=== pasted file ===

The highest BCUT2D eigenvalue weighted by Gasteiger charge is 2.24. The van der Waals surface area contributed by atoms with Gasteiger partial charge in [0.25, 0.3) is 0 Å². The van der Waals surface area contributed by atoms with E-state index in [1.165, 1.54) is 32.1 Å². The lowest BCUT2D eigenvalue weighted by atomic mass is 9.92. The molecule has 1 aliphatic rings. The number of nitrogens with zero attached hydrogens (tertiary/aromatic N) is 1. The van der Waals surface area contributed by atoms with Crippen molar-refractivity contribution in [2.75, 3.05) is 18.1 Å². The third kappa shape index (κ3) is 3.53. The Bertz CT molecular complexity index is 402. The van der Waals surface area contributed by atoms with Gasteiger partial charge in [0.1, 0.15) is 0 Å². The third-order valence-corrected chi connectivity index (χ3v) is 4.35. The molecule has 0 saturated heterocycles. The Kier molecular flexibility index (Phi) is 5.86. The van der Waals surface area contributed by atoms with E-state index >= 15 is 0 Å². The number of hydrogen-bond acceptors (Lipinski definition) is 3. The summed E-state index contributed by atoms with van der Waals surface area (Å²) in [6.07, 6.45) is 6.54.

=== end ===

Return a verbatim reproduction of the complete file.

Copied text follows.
The highest BCUT2D eigenvalue weighted by Gasteiger charge is 2.24. The van der Waals surface area contributed by atoms with Gasteiger partial charge in [0.25, 0.3) is 0 Å². The van der Waals surface area contributed by atoms with E-state index in [1.165, 1.54) is 32.1 Å². The lowest BCUT2D eigenvalue weighted by atomic mass is 9.92. The molecule has 1 aliphatic rings. The number of nitrogens with zero attached hydrogens (tertiary/aromatic N) is 1. The van der Waals surface area contributed by atoms with Crippen molar-refractivity contribution in [2.75, 3.05) is 18.1 Å². The third kappa shape index (κ3) is 3.53. The Bertz CT molecular complexity index is 402. The van der Waals surface area contributed by atoms with Gasteiger partial charge in [0.1, 0.15) is 0 Å². The third-order valence-corrected chi connectivity index (χ3v) is 4.35. The molecule has 0 saturated heterocycles. The Kier molecular flexibility index (Phi) is 5.86. The van der Waals surface area contributed by atoms with E-state index >= 15 is 0 Å². The number of hydrogen-bond acceptors (Lipinski definition) is 3. The summed E-state index contributed by atoms with van der Waals surface area (Å²) in [6.07, 6.45) is 6.54.